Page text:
‘Palm Royale’ Review: Kristen Wiig Claws Her Way Into Palm Beach High Society in Apple’s Campy Retro Comedy

Ricky Martin, Laura Dern and Carol Burnett are among the star-studded cast of the show from the producers of “Dead to Me”

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Kristen Wiig and Ricky Martin in "Palm Royale." (Apple TV+)

“When you first come to Palm Beach, you think you’re the oldest and the richest. But then you realize you are the youngest and poorest.”

Everybody has goals. For new resident Maxine Simmons (Kristen Wiig), hers is to enter the world of Palm Beach high society circa 1969. She dreams of joining the Palm Royale, the most exclusive country club in the area. It’s the sort of exclusive place filled with swimming pools, galas and daytime martinis that feeds into the competitive charity season. It’s the time of year where the wealthy women in the area show off their wallets and organizational skills to vie for the coveted title of “Queen of the Season.”

All this just to be mentioned in the local society papers. After all, “At the Palm Royale, the more you gave, the more you got.”

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Krsiten Wiig in “Palm Royale.” (Apple TV+)

But poor Maxine isn’t exactly the malicious female clique’s idea of upper-class status. For one thing, she’s a former pageant contestant living in a motel while her pilot husband is flying around the country for work. She happened to marry into the D’ellacorte family, one of the oldest and most distinguished lineages in all of Palm Beach.

Maxine is viewed as a trashy outsider by many of the women she so desperately wants to be associated with. She tries to maneuver her way into affording the pricey membership to the Palm Royale, resorting to pawning valuable jewelry and outdated Gucci bags she steals from her husband’s comatose aunt Norma (Carol Burnett).

The ladies of the Palm Royale are a capricious bunch. There’s socialite Dinah (Leslie Bibb), a philanderer who cheats on her husband with a tennis instructor, and Maxine’s best option for getting sponsored for membership to the club. Mary Jones Davidsoul (Julia Duffy) is one of the club’s oldest and most well-mannered heiresses, but she’s not afraid to spread gossip when pressed. Racquel (Claudia Ferri) is a feisty opponent to Maxine’s advances, often siding with the other women to ice out the newbie.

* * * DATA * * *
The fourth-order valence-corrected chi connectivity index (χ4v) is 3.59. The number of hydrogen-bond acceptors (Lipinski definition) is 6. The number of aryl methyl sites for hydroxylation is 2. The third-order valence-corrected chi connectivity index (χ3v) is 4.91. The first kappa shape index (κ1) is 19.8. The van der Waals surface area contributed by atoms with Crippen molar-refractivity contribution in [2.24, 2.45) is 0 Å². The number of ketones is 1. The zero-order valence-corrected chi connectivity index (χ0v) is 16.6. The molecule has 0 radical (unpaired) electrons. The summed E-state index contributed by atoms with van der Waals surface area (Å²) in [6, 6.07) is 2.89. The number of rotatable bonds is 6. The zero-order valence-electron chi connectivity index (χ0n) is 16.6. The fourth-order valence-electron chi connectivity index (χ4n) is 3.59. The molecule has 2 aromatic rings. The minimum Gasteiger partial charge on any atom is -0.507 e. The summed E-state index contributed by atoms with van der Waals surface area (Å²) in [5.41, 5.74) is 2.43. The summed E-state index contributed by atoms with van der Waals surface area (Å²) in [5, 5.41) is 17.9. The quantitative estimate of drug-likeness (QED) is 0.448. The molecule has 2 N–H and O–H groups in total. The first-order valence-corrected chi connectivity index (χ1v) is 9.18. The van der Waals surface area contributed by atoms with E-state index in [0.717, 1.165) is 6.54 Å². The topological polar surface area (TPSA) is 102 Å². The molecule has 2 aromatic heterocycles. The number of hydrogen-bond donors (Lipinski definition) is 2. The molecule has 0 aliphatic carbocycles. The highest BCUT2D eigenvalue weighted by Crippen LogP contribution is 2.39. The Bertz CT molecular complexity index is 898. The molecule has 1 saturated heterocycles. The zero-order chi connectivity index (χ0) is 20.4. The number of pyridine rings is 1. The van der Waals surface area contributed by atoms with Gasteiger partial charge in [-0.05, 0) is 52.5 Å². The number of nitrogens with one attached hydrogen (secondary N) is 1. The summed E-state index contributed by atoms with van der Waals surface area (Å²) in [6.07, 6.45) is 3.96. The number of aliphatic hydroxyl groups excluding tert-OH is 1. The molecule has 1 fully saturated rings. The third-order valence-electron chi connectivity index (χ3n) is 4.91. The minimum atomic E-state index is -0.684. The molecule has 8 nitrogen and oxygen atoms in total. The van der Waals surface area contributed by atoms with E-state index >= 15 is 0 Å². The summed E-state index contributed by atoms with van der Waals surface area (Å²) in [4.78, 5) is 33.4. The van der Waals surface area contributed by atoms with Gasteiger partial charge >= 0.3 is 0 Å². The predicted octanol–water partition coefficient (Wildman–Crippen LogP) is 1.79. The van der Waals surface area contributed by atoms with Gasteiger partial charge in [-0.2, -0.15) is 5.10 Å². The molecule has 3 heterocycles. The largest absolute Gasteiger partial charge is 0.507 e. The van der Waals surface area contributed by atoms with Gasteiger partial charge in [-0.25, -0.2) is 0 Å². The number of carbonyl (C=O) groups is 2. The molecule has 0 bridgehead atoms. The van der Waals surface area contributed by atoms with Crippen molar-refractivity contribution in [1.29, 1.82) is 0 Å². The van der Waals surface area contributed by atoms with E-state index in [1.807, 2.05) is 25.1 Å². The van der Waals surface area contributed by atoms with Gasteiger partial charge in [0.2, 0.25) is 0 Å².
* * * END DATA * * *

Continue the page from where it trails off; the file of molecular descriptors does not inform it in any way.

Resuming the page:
Misunderstood evil shows its full form in Evelyn (Allison Janey), regarded as Maxine’s primary competition and the most likely candidate every year for “Queen of the Season.” Maxine wants to be Evelyn; she wants everything Evelyn has and will do anything to gain her elder’s respect. Sometimes, these plans get derailed by Evelyn’s personal scheming. However, Maxine finds support from Evelyn’s feminist stepdaughter Linda (Laura Dern), a radical anti-Vietnam War revolutionary who besmirches her family’s name with every breath she takes.

Yet, an air of mystery hangs over the residents of Palm Beach amidst all the cunning tactics, secret abortions and rumors. A period comedy that takes its cues from “Desperate Housewives,” “Palm Royale” initially introduces Maxine as a down-on-her-luck thief who will stop at nothing to get in with the rich and powerful. But the series evolves as we learn more about Maxine and her husband, their connection to Palm Beach, and why she desperately wants this lifestyle.

There’s also possibly a murder and other criminal activities afoot, adding to the intrigue of a social commentary on the elite.

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The Apple dramedy series premieres Wednesday, March 20. (Apple TV+)

Based on the novel “Mr. & Mrs. American Pie” by Juliet McDaniel, “Palm Royale” is a feast of retro stylings and historical events, building a world of a privileged class set against the backdrop of the Nixon administration and Vietnam. Maxine is the epitome of fake it til she makes it, equipped with a southern accent that Wiig seems delighted to play around with consistently from episode to episode. The series might be dirty-handed at times, but a mischievous campiness keeps the characters and plot twists engaging.

The all-star cast assists in moving the story forward, just as Maxine digs deeper into what makes this town full of rich schmucks tick. Singer and actor Ricky Martin is first introduced as Robert, the bartender at the Palm Royale. His frequently shirtless trumpet-playing role in Norma and Maxine’s life comes into focus as the series progresses, providing some of the show’s funniest dialogue exchanges. But Robert isn’t immune to the ever-present backstabbing, secrets and lies that plague this seaside town, contributing to the show’s mystique.

Setting a limited series in a period like the late 1960s gives “Palm Royale” enough fodder for the impressive cast to feast. Opposite male counterparts like Josh Lucas and Jordan Bridges, Wiig, Janey, Bibb and Dern are all standouts in an ensemble dramedy that escalates with every new episode. Director Tate Taylor (“The Help) frames the first episode as a way into Maxine’s treachery without divulging too much information, but it is creator Abe Sylvia and directors Claire Scanlon (“Set It Up”) and Stephanie Laing (“Physical”) that heighten the collusion between all parties involved in subsequent episodes.

As Maxine uses incapacitated Norma’s legacy and name to establish herself in Palm Beach society, it slowly becomes evident that something is rotten in the state of Florida. Not everything is as it seems, and Norma’s condition becomes shrouded in conspiracy. Could even more dirty tricks be involved in this beachy whodunit?

It’s worth it to tune in and find out.

“Palm Royale” premieres Wednesday, March 20, on Apple TV+.

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